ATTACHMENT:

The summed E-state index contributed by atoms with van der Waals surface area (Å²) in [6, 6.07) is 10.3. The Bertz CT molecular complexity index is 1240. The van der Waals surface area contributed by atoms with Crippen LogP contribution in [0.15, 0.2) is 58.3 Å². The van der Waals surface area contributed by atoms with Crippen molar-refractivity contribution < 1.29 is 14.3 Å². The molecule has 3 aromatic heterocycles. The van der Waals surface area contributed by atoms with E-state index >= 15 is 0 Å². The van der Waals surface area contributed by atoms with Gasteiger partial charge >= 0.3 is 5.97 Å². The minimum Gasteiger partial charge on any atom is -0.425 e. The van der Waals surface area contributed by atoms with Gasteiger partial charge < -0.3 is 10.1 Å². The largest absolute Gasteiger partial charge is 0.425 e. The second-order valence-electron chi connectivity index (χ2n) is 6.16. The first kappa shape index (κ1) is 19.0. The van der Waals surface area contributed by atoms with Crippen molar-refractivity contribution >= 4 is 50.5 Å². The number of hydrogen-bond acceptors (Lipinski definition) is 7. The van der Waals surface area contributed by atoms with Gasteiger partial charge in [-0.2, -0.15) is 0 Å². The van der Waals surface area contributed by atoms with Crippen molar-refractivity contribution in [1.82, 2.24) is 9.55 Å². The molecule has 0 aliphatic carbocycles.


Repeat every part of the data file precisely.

The summed E-state index contributed by atoms with van der Waals surface area (Å²) in [6, 6.07) is 10.3. The Bertz CT molecular complexity index is 1240. The van der Waals surface area contributed by atoms with Crippen LogP contribution in [0.15, 0.2) is 58.3 Å². The van der Waals surface area contributed by atoms with Crippen molar-refractivity contribution < 1.29 is 14.3 Å². The molecule has 3 aromatic heterocycles. The van der Waals surface area contributed by atoms with E-state index >= 15 is 0 Å². The van der Waals surface area contributed by atoms with Gasteiger partial charge >= 0.3 is 5.97 Å². The minimum Gasteiger partial charge on any atom is -0.425 e. The van der Waals surface area contributed by atoms with Gasteiger partial charge < -0.3 is 10.1 Å². The largest absolute Gasteiger partial charge is 0.425 e. The second-order valence-electron chi connectivity index (χ2n) is 6.16. The first kappa shape index (κ1) is 19.0. The van der Waals surface area contributed by atoms with Crippen molar-refractivity contribution >= 4 is 50.5 Å². The number of hydrogen-bond acceptors (Lipinski definition) is 7. The van der Waals surface area contributed by atoms with Gasteiger partial charge in [-0.2, -0.15) is 0 Å². The van der Waals surface area contributed by atoms with Crippen molar-refractivity contribution in [1.82, 2.24) is 9.55 Å². The molecule has 0 aliphatic carbocycles.